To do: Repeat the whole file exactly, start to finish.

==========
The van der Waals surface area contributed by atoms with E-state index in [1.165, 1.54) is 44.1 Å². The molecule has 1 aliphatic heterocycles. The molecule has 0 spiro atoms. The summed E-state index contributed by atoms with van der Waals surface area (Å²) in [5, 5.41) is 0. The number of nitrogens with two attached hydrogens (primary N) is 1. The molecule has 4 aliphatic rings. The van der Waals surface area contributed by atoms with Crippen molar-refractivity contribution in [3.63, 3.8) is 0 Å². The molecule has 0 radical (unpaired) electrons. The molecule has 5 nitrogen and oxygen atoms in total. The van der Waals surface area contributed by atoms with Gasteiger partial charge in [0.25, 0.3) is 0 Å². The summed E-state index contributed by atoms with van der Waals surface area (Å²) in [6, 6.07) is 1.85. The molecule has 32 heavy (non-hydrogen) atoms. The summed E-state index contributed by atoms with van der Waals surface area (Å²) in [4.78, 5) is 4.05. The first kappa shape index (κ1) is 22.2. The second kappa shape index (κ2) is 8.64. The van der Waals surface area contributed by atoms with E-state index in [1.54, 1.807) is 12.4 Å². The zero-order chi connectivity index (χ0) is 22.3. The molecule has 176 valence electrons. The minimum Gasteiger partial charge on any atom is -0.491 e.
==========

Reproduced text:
The van der Waals surface area contributed by atoms with E-state index in [1.165, 1.54) is 44.1 Å². The molecule has 1 aliphatic heterocycles. The molecule has 0 spiro atoms. The summed E-state index contributed by atoms with van der Waals surface area (Å²) in [5, 5.41) is 0. The number of nitrogens with two attached hydrogens (primary N) is 1. The molecule has 4 aliphatic rings. The van der Waals surface area contributed by atoms with Crippen molar-refractivity contribution in [3.63, 3.8) is 0 Å². The molecule has 0 radical (unpaired) electrons. The molecule has 5 nitrogen and oxygen atoms in total. The van der Waals surface area contributed by atoms with Gasteiger partial charge in [0.25, 0.3) is 0 Å². The summed E-state index contributed by atoms with van der Waals surface area (Å²) in [6, 6.07) is 1.85. The molecule has 32 heavy (non-hydrogen) atoms. The summed E-state index contributed by atoms with van der Waals surface area (Å²) in [4.78, 5) is 4.05. The first kappa shape index (κ1) is 22.2. The second kappa shape index (κ2) is 8.64. The van der Waals surface area contributed by atoms with E-state index in [1.54, 1.807) is 12.4 Å². The zero-order chi connectivity index (χ0) is 22.3. The molecule has 176 valence electrons. The minimum Gasteiger partial charge on any atom is -0.491 e.